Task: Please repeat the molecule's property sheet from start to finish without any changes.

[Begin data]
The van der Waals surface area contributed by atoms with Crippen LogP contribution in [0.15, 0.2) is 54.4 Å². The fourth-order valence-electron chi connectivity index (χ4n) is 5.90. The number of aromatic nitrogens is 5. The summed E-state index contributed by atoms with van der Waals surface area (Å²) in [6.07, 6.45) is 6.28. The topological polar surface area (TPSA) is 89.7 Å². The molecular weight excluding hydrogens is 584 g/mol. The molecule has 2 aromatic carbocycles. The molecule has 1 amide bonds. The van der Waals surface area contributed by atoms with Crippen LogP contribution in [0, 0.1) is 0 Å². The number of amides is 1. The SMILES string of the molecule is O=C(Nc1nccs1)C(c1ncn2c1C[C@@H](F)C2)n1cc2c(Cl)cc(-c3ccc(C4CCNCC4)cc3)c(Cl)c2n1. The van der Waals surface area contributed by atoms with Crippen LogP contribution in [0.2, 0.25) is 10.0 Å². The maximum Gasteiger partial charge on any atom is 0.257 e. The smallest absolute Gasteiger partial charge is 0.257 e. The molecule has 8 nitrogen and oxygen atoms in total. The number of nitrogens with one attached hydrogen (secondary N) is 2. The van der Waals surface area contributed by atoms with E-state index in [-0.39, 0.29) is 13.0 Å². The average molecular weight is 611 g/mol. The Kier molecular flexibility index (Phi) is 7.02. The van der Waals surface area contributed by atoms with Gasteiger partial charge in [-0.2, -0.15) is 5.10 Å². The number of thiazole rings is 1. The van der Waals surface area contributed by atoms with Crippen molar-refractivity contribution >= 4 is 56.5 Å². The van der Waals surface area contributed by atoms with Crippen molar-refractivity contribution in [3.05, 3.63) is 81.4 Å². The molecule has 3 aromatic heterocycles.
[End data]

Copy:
The van der Waals surface area contributed by atoms with Crippen LogP contribution in [0.15, 0.2) is 54.4 Å². The fourth-order valence-electron chi connectivity index (χ4n) is 5.90. The number of aromatic nitrogens is 5. The summed E-state index contributed by atoms with van der Waals surface area (Å²) in [6.07, 6.45) is 6.28. The topological polar surface area (TPSA) is 89.7 Å². The molecular weight excluding hydrogens is 584 g/mol. The molecule has 2 aromatic carbocycles. The molecule has 1 amide bonds. The van der Waals surface area contributed by atoms with Crippen LogP contribution in [0, 0.1) is 0 Å². The number of amides is 1. The SMILES string of the molecule is O=C(Nc1nccs1)C(c1ncn2c1C[C@@H](F)C2)n1cc2c(Cl)cc(-c3ccc(C4CCNCC4)cc3)c(Cl)c2n1. The van der Waals surface area contributed by atoms with Crippen LogP contribution in [0.2, 0.25) is 10.0 Å². The maximum Gasteiger partial charge on any atom is 0.257 e. The smallest absolute Gasteiger partial charge is 0.257 e. The molecule has 8 nitrogen and oxygen atoms in total. The number of nitrogens with one attached hydrogen (secondary N) is 2. The van der Waals surface area contributed by atoms with E-state index in [-0.39, 0.29) is 13.0 Å². The average molecular weight is 611 g/mol. The Kier molecular flexibility index (Phi) is 7.02. The van der Waals surface area contributed by atoms with Gasteiger partial charge in [-0.2, -0.15) is 5.10 Å². The number of thiazole rings is 1. The van der Waals surface area contributed by atoms with Crippen molar-refractivity contribution >= 4 is 56.5 Å². The van der Waals surface area contributed by atoms with Crippen molar-refractivity contribution in [3.05, 3.63) is 81.4 Å². The molecule has 3 aromatic heterocycles.